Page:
Guidelines for ANSO Students Contemplating a Senior Honors Thesis:
The Department encourages qualified students to consider writing a senior honors thesis. Grappling with a significant problem over an extended period of time and in close association with a member of the department’s faculty offers an unparalleled opportunity for intellectual growth.
The first step is to approach a faculty member in Anthropology or Sociology whose research interests and background fit most closely with what you are hoping to research. It is never too early to make that contact; you need to make sure you have full support of a faculty member by the Spring of your junior year, when you begin to draft your thesis proposal.
The thesis proposal is due to the department before the end of the Spring reading period. Please make sure that your proposal contains the following:
- a carefully framed and feasible research question;
- well-chosen method(s);
- thorough discussion of the relevant literature, and
- a clear statement regarding your access to the materials and/or sites relevant to your research.
In addition, if you are requesting funding to support data collection and analysis, the proposal should contain an appendix with a research budget, and a discussion of other sources of funding you have applied for.
Please note that the department views the thesis proposal as a prospectus, not a contract. The department recognizes that the parameters of your research may change in the process of data collection and analysis. But a thesis proposal that does not demonstrate evidence of sustained thought and research, or one that is deemed unfeasible, will not receive departmental approval.
Several recent thesis proposals are available here as samples to consult.
Finally, several general notes to keep in mind:
- While many successful theses in Anthropology and Sociology are rooted in ethnographic fieldwork, there are many research methods that are equally legitimate and supported by the department, including (but not limited to) archival research, oral history interviewing, and document, media and discourse analysis.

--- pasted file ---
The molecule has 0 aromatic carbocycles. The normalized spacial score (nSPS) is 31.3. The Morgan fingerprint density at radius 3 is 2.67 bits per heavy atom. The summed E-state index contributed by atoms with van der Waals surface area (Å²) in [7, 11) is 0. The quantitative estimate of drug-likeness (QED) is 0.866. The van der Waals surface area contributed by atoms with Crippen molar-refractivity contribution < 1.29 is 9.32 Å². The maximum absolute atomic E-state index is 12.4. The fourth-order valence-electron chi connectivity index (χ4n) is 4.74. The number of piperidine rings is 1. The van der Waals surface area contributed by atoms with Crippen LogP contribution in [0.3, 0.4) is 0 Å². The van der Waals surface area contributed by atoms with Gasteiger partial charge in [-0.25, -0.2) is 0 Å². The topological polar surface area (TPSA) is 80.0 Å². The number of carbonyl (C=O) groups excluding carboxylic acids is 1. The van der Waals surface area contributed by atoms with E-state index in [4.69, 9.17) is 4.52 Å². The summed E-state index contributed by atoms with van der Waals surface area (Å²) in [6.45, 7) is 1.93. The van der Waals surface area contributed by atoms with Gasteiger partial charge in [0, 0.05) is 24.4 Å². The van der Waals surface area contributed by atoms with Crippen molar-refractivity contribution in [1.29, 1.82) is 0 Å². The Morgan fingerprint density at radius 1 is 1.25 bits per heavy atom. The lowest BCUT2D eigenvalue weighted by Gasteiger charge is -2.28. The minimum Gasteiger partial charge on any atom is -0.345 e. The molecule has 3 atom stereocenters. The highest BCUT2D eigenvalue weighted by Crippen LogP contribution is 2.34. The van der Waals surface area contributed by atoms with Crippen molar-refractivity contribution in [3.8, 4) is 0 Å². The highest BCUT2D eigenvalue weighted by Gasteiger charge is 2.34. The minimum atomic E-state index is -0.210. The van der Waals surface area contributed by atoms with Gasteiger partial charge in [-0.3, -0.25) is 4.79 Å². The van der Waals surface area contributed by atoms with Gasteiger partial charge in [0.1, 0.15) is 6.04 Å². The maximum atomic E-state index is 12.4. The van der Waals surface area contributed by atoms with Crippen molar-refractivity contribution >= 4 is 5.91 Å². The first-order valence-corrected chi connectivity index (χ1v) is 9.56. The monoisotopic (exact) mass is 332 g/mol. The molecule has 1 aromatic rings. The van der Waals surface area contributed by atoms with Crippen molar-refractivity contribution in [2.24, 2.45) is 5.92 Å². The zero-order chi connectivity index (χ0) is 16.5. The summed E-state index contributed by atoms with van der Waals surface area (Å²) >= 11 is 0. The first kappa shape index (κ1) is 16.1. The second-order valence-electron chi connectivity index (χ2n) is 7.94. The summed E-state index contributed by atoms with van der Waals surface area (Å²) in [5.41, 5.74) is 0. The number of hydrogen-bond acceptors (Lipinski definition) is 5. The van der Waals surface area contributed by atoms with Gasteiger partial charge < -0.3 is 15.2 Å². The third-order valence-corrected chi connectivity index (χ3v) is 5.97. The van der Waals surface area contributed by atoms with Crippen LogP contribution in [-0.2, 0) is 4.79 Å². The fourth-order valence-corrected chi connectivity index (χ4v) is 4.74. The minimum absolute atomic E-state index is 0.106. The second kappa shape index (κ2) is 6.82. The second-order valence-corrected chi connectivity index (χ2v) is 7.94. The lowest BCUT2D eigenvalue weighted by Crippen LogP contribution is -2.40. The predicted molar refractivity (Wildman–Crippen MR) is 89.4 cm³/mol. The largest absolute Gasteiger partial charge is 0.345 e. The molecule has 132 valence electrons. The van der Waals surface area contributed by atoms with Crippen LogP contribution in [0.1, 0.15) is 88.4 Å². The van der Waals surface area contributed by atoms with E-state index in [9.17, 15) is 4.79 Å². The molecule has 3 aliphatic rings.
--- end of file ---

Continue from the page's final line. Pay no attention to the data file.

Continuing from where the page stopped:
- The benefits of writing a thesis are derived from the writing, not from the honors that might be awarded as a result. Examine your motivation for writing a thesis. It is best to embark on this sort of project because the project itself challenges you, not because you want to add a line to your resume.
- Be aware, too, that simply finishing a thesis doesn’t mean it will automatically be awarded Honors. The standard for Honors in this department is high, and not all efforts are awarded Honors. Students whose theses were not awarded Honors nonetheless have found the experience of writing a thesis a valuable and rewarding one. Even if you are not awarded Honors, you will receive full course credit for the work you do.
- Start early! Remember that you must consult members of the department faculty early enough to find someone who will work with you to develop a proposal before the end of reading period in the Spring before your senior year. If you are studying abroad during junior year, you should write to the department chair or to your potential thesis advisor to make appropriate arrangements.
- Make full use of the resources at your disposal. Consult frequently with your advisor, but make as much use as you can of other members of the department. Remember, it is the department as a whole that approves your proposal.
- Plan ahead! The Department will do what it can to help you with thesis research, but you must give us time to do so. Research and writing always take longer than you think they will; budget your time generously.
- Finish early! For many people the hardest part of writing a thesis is not the initial composition, but doing the revisions under time pressure that comes at the end. Remember that you should have a complete first draft to your advisor by Spring Break.
- Have fun! Above all, writing a thesis should be a feast for your mind. Enjoy it.